Reboot

For some reason, the news today that cartoonist Lynn Johnston has chosen to reboot her popular “For Better or for Worse” strip has… affected me. It’s not like I read the comic strip; I haven’t read the funny pages with any regularity since the days of “Calvin and Hobbes,” but I did read the strip in my local papers every time I looked at the comics. I thought it was unique that the characters in the strip aged in real time and had life-altering experiences as time wore on.

But now Johnston has ended the story. In the Aug. 30 strip, a note at the bottom indicated that it was the end of the tale, and an epilogue strip on Sunday let us know what happened to the characters readers have watched grow over the past 27 years.

Johnston has repeatedly told media outlets that she felt like the strip was becoming too large, too sentimental and too complicated. In a letter to fans on her Web site, Johnston wrote, “For the past 7 years or so I was aware that the stories were becoming more complicated, the drawings more controlled and the characters more realistic. Gone was the loose, funny, free-hand line I had started with.” Johnson originally planned on ending the strip and retiring, but now that she has separated from her husband, Johnston has decided to keep things going with a J.J. Abrams-like reboot.

Starting on Sept. 1, the strip traveled back in time 27 years. Suddenly characters that were grown, married and with children of their own were once again children. Gone were the characters’ wrinkles and pot-bellies. Gone were 27 years of accumulated plot. The new strips, which Johnston calls “new-runs” instead of the familiar “re-runs,” will be intermixed with classic strips to allow the 61-year-old cartoonist some time off. I haven’t been able to tell from my reading today whether the characters in the “new-run” strips will age and grow as they did in the original time line.

What bothers me about this? Well, it’s irrational, but — being a new father — I can’t stand the thought of some lord-god-of-the-universe rewinding my time line so that I had to relive my past and possibly screw up the present that I find quite nice. I cannot stand the idea of not having my Susan and my little Nathan.

What intrigues me about this? Well, duh, it’s never been done before. It’s a new start, a fresh chance to do things “right” the second time around. Stephen King, after his roadside accident a few years ago, picked up his Dark Tower series and wrote and revised with a vengeance, finding new inspiration in his life crisis. Johnston’s recent separation from her husband is the same sort of traumatic event (though a bit less life threatening). Perhaps it will open up new creativity she’s never imagined she had.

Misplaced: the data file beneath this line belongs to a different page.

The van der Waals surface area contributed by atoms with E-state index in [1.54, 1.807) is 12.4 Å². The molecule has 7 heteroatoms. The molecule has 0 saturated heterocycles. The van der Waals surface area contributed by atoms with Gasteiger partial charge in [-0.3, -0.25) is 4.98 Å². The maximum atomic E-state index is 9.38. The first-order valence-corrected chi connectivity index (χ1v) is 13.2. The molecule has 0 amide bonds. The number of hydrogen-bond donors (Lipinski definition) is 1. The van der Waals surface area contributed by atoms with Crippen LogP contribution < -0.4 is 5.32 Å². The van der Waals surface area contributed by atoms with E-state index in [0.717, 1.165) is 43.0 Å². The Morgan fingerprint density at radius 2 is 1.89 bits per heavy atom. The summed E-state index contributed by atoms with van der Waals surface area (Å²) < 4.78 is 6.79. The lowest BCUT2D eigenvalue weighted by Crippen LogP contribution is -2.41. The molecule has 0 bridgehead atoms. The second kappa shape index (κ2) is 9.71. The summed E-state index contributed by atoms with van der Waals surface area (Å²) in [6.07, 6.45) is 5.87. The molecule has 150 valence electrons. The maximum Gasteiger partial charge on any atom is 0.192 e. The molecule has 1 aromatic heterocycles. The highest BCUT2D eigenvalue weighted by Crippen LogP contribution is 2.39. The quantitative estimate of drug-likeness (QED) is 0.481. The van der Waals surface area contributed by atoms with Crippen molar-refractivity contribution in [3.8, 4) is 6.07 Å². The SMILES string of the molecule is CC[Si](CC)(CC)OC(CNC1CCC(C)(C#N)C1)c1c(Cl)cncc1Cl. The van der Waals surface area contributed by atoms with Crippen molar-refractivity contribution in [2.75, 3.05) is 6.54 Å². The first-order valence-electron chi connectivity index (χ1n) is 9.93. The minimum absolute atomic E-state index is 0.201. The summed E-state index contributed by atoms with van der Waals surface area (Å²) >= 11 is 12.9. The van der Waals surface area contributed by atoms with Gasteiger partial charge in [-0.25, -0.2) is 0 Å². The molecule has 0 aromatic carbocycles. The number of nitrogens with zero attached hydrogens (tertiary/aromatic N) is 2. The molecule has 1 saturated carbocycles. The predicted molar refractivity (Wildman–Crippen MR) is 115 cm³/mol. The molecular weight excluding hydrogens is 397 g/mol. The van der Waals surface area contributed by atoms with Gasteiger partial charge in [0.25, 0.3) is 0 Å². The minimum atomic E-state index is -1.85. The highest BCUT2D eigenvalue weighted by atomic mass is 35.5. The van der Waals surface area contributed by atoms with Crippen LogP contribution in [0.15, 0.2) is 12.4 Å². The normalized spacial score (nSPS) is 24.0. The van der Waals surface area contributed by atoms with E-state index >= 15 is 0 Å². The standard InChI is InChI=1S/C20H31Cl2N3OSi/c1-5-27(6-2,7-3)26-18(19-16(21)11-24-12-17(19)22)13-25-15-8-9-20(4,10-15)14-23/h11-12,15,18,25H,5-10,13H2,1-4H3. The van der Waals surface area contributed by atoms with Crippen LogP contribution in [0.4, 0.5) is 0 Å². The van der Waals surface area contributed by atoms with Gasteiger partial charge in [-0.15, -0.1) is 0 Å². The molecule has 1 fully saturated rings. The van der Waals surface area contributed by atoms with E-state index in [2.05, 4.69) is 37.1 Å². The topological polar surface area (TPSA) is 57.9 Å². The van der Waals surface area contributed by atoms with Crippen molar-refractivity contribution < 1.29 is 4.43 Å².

Also, the whole idea of a reboot has been bouncing around in my head since the debut of “Star Trek: Enterprise” and announcements of the new “Star Trek” film. We are obsessed with the “missing years” in the fictional universes we read about. What happened between the episodes or the comic strips? What other details are there that would flesh out these fictional characters, build up their world and make it so much more real for us? It’s escapism, pure and simple. Johnston is using her godlike power as author to escape into her characters’ histories and relive them, massage them and make them fresh again.

It’s not natural. Hell no, it’s not. The remade versions of these comic strip characters will be too polished, too fleshed-out, too overdone to be as loveable as they were when they were first inked. Johnston, in escaping to the past will turn it into a postcard, a plastic, tourist-trap figurine version of the past, the one she prefers to remember, the one she wishes could have been.

Will it still be enjoyable? Doubtlessly. But will the same sparkle that has captured fans for 30 years still be there, the same originality and charm? Probably not.

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